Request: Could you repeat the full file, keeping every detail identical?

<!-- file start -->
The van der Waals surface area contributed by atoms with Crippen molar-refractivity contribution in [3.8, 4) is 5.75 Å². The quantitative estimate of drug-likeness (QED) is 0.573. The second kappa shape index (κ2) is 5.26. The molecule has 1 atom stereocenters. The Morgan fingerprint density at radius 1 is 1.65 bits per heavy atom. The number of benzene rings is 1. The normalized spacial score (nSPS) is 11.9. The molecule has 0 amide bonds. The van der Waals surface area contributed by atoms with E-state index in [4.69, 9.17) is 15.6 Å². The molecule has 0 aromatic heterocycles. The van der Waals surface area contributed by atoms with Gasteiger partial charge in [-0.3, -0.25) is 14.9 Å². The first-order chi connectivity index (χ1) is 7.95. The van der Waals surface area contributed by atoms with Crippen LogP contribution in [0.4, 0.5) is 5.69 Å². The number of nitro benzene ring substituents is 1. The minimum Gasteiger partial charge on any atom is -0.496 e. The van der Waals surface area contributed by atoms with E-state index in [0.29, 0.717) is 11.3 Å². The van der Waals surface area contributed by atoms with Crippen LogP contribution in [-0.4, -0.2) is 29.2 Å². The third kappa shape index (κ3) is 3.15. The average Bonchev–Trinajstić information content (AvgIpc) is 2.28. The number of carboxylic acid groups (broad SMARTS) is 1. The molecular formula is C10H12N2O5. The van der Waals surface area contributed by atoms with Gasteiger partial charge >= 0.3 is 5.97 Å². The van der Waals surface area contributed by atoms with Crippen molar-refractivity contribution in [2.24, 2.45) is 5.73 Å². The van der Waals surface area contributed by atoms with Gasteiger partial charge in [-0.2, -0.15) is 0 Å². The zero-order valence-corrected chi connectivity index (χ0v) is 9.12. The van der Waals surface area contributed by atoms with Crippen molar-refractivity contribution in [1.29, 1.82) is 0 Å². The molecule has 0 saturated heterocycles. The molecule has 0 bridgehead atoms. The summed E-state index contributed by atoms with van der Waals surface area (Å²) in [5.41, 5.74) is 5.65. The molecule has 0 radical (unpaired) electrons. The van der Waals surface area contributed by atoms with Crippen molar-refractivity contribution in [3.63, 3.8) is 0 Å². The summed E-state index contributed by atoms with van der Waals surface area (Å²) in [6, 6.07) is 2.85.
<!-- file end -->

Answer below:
The van der Waals surface area contributed by atoms with Crippen molar-refractivity contribution in [3.8, 4) is 5.75 Å². The quantitative estimate of drug-likeness (QED) is 0.573. The second kappa shape index (κ2) is 5.26. The molecule has 1 atom stereocenters. The Morgan fingerprint density at radius 1 is 1.65 bits per heavy atom. The number of benzene rings is 1. The normalized spacial score (nSPS) is 11.9. The molecule has 0 amide bonds. The van der Waals surface area contributed by atoms with E-state index in [4.69, 9.17) is 15.6 Å². The molecule has 0 aromatic heterocycles. The van der Waals surface area contributed by atoms with Gasteiger partial charge in [-0.3, -0.25) is 14.9 Å². The first-order chi connectivity index (χ1) is 7.95. The van der Waals surface area contributed by atoms with Crippen LogP contribution in [0.4, 0.5) is 5.69 Å². The number of nitro benzene ring substituents is 1. The minimum Gasteiger partial charge on any atom is -0.496 e. The van der Waals surface area contributed by atoms with E-state index in [0.29, 0.717) is 11.3 Å². The van der Waals surface area contributed by atoms with Crippen LogP contribution in [-0.4, -0.2) is 29.2 Å². The third kappa shape index (κ3) is 3.15. The average Bonchev–Trinajstić information content (AvgIpc) is 2.28. The number of carboxylic acid groups (broad SMARTS) is 1. The molecular formula is C10H12N2O5. The van der Waals surface area contributed by atoms with Gasteiger partial charge >= 0.3 is 5.97 Å². The van der Waals surface area contributed by atoms with Crippen molar-refractivity contribution in [2.24, 2.45) is 5.73 Å². The van der Waals surface area contributed by atoms with Gasteiger partial charge in [-0.2, -0.15) is 0 Å². The zero-order valence-corrected chi connectivity index (χ0v) is 9.12. The van der Waals surface area contributed by atoms with Crippen molar-refractivity contribution in [1.29, 1.82) is 0 Å². The molecule has 0 saturated heterocycles. The molecule has 0 bridgehead atoms. The summed E-state index contributed by atoms with van der Waals surface area (Å²) in [5.41, 5.74) is 5.65. The molecule has 0 radical (unpaired) electrons. The van der Waals surface area contributed by atoms with Crippen molar-refractivity contribution in [3.63, 3.8) is 0 Å². The summed E-state index contributed by atoms with van der Waals surface area (Å²) in [6, 6.07) is 2.85.